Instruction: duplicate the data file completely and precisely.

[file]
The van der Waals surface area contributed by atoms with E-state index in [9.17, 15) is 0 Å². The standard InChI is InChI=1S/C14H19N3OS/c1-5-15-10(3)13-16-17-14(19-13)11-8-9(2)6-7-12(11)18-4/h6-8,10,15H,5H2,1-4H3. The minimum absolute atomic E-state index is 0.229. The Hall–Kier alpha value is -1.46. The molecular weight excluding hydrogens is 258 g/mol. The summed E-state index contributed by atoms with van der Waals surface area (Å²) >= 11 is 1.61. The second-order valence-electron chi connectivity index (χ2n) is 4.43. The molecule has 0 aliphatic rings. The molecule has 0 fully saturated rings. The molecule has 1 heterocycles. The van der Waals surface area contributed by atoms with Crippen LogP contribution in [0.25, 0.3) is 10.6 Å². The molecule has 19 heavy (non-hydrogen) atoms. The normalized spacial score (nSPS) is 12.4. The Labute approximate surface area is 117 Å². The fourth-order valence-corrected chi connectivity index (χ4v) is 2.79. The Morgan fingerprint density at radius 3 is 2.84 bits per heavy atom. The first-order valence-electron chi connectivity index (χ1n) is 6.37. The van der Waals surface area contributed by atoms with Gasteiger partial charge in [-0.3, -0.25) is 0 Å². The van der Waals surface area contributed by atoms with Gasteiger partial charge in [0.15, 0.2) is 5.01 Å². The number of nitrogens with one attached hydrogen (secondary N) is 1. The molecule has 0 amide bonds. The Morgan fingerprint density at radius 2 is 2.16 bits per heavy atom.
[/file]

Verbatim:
The van der Waals surface area contributed by atoms with E-state index in [9.17, 15) is 0 Å². The standard InChI is InChI=1S/C14H19N3OS/c1-5-15-10(3)13-16-17-14(19-13)11-8-9(2)6-7-12(11)18-4/h6-8,10,15H,5H2,1-4H3. The minimum absolute atomic E-state index is 0.229. The Hall–Kier alpha value is -1.46. The molecular weight excluding hydrogens is 258 g/mol. The summed E-state index contributed by atoms with van der Waals surface area (Å²) >= 11 is 1.61. The second-order valence-electron chi connectivity index (χ2n) is 4.43. The molecule has 0 aliphatic rings. The molecule has 0 fully saturated rings. The molecule has 1 heterocycles. The van der Waals surface area contributed by atoms with Crippen LogP contribution in [0.25, 0.3) is 10.6 Å². The molecule has 19 heavy (non-hydrogen) atoms. The normalized spacial score (nSPS) is 12.4. The Labute approximate surface area is 117 Å². The fourth-order valence-corrected chi connectivity index (χ4v) is 2.79. The Morgan fingerprint density at radius 3 is 2.84 bits per heavy atom. The first-order valence-electron chi connectivity index (χ1n) is 6.37. The van der Waals surface area contributed by atoms with Gasteiger partial charge in [-0.3, -0.25) is 0 Å². The van der Waals surface area contributed by atoms with Gasteiger partial charge in [0.15, 0.2) is 5.01 Å². The number of nitrogens with one attached hydrogen (secondary N) is 1. The molecule has 0 amide bonds. The Morgan fingerprint density at radius 2 is 2.16 bits per heavy atom.